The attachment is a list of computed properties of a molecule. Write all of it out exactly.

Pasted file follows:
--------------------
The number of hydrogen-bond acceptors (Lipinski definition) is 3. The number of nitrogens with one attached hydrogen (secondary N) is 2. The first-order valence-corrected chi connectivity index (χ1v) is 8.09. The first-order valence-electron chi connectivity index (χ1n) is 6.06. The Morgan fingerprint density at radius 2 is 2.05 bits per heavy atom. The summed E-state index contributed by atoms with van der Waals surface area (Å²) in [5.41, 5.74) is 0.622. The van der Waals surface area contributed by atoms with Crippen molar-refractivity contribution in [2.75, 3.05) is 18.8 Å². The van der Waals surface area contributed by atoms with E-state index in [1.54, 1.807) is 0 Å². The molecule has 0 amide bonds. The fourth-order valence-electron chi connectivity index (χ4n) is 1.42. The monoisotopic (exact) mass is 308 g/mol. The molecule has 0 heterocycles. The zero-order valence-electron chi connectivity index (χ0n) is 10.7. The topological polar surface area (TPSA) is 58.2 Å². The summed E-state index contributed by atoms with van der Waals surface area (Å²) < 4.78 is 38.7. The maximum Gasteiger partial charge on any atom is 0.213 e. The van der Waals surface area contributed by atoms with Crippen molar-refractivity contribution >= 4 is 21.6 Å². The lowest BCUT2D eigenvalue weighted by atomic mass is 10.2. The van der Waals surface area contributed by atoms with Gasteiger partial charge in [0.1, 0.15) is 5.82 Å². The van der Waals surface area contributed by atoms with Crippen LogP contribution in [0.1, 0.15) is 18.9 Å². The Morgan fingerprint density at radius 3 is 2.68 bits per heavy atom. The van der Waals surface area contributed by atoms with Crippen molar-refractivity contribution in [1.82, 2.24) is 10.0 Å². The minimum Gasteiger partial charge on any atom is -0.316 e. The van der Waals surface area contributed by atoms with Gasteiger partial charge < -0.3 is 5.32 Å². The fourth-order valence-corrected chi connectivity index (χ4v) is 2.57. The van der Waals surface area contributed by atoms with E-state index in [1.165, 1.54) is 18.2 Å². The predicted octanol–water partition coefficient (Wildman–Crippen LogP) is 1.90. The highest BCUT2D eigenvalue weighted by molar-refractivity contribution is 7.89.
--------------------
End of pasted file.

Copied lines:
The number of hydrogen-bond acceptors (Lipinski definition) is 3. The number of nitrogens with one attached hydrogen (secondary N) is 2. The first-order valence-corrected chi connectivity index (χ1v) is 8.09. The first-order valence-electron chi connectivity index (χ1n) is 6.06. The Morgan fingerprint density at radius 2 is 2.05 bits per heavy atom. The summed E-state index contributed by atoms with van der Waals surface area (Å²) in [5.41, 5.74) is 0.622. The van der Waals surface area contributed by atoms with Crippen molar-refractivity contribution in [2.75, 3.05) is 18.8 Å². The van der Waals surface area contributed by atoms with E-state index in [1.54, 1.807) is 0 Å². The molecule has 0 amide bonds. The fourth-order valence-electron chi connectivity index (χ4n) is 1.42. The monoisotopic (exact) mass is 308 g/mol. The molecule has 0 heterocycles. The zero-order valence-electron chi connectivity index (χ0n) is 10.7. The topological polar surface area (TPSA) is 58.2 Å². The summed E-state index contributed by atoms with van der Waals surface area (Å²) < 4.78 is 38.7. The maximum Gasteiger partial charge on any atom is 0.213 e. The van der Waals surface area contributed by atoms with Crippen molar-refractivity contribution >= 4 is 21.6 Å². The lowest BCUT2D eigenvalue weighted by atomic mass is 10.2. The van der Waals surface area contributed by atoms with Gasteiger partial charge in [0.1, 0.15) is 5.82 Å². The van der Waals surface area contributed by atoms with Crippen LogP contribution in [0.1, 0.15) is 18.9 Å². The Morgan fingerprint density at radius 3 is 2.68 bits per heavy atom. The van der Waals surface area contributed by atoms with Crippen molar-refractivity contribution in [1.82, 2.24) is 10.0 Å². The minimum Gasteiger partial charge on any atom is -0.316 e. The van der Waals surface area contributed by atoms with Gasteiger partial charge < -0.3 is 5.32 Å². The fourth-order valence-corrected chi connectivity index (χ4v) is 2.57. The van der Waals surface area contributed by atoms with E-state index in [1.165, 1.54) is 18.2 Å². The predicted octanol–water partition coefficient (Wildman–Crippen LogP) is 1.90. The highest BCUT2D eigenvalue weighted by molar-refractivity contribution is 7.89.